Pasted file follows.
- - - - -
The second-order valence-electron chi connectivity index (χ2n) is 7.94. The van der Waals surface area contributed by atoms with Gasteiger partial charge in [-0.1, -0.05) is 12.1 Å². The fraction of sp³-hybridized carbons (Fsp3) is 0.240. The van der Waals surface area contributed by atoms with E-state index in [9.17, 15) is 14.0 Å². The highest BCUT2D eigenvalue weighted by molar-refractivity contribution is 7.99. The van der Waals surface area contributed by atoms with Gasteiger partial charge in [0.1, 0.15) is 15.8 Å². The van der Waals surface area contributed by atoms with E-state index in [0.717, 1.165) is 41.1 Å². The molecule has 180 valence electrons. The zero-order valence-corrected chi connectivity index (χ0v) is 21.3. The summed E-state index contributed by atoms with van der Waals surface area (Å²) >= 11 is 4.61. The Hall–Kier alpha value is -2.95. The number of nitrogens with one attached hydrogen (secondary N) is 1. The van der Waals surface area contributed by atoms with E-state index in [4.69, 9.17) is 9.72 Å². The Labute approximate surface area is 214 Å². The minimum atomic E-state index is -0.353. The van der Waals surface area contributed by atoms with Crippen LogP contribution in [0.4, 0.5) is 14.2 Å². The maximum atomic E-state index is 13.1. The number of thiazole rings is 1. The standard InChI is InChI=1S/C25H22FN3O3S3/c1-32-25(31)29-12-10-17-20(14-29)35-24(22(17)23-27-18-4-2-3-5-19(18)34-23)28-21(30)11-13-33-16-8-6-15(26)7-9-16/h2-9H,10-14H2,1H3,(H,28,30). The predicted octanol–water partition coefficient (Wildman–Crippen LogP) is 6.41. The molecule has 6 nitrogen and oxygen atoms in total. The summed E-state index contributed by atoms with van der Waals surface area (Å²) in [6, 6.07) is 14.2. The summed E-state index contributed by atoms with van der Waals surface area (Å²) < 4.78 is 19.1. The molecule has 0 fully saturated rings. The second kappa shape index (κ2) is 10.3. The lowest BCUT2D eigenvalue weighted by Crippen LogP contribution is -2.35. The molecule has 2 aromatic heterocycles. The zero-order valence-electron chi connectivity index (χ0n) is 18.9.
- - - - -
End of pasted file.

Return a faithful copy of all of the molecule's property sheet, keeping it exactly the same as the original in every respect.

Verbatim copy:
The second-order valence-electron chi connectivity index (χ2n) is 7.94. The van der Waals surface area contributed by atoms with Gasteiger partial charge in [-0.1, -0.05) is 12.1 Å². The fraction of sp³-hybridized carbons (Fsp3) is 0.240. The van der Waals surface area contributed by atoms with E-state index in [9.17, 15) is 14.0 Å². The highest BCUT2D eigenvalue weighted by molar-refractivity contribution is 7.99. The van der Waals surface area contributed by atoms with Gasteiger partial charge in [0.1, 0.15) is 15.8 Å². The van der Waals surface area contributed by atoms with E-state index in [0.717, 1.165) is 41.1 Å². The molecule has 180 valence electrons. The zero-order valence-corrected chi connectivity index (χ0v) is 21.3. The summed E-state index contributed by atoms with van der Waals surface area (Å²) >= 11 is 4.61. The Hall–Kier alpha value is -2.95. The number of nitrogens with one attached hydrogen (secondary N) is 1. The van der Waals surface area contributed by atoms with E-state index in [4.69, 9.17) is 9.72 Å². The Labute approximate surface area is 214 Å². The minimum atomic E-state index is -0.353. The van der Waals surface area contributed by atoms with Crippen LogP contribution in [0.4, 0.5) is 14.2 Å². The maximum atomic E-state index is 13.1. The number of thiazole rings is 1. The standard InChI is InChI=1S/C25H22FN3O3S3/c1-32-25(31)29-12-10-17-20(14-29)35-24(22(17)23-27-18-4-2-3-5-19(18)34-23)28-21(30)11-13-33-16-8-6-15(26)7-9-16/h2-9H,10-14H2,1H3,(H,28,30). The predicted octanol–water partition coefficient (Wildman–Crippen LogP) is 6.41. The molecule has 6 nitrogen and oxygen atoms in total. The summed E-state index contributed by atoms with van der Waals surface area (Å²) in [6, 6.07) is 14.2. The summed E-state index contributed by atoms with van der Waals surface area (Å²) < 4.78 is 19.1. The molecule has 0 fully saturated rings. The second kappa shape index (κ2) is 10.3. The lowest BCUT2D eigenvalue weighted by Crippen LogP contribution is -2.35. The molecule has 2 aromatic heterocycles. The zero-order valence-electron chi connectivity index (χ0n) is 18.9.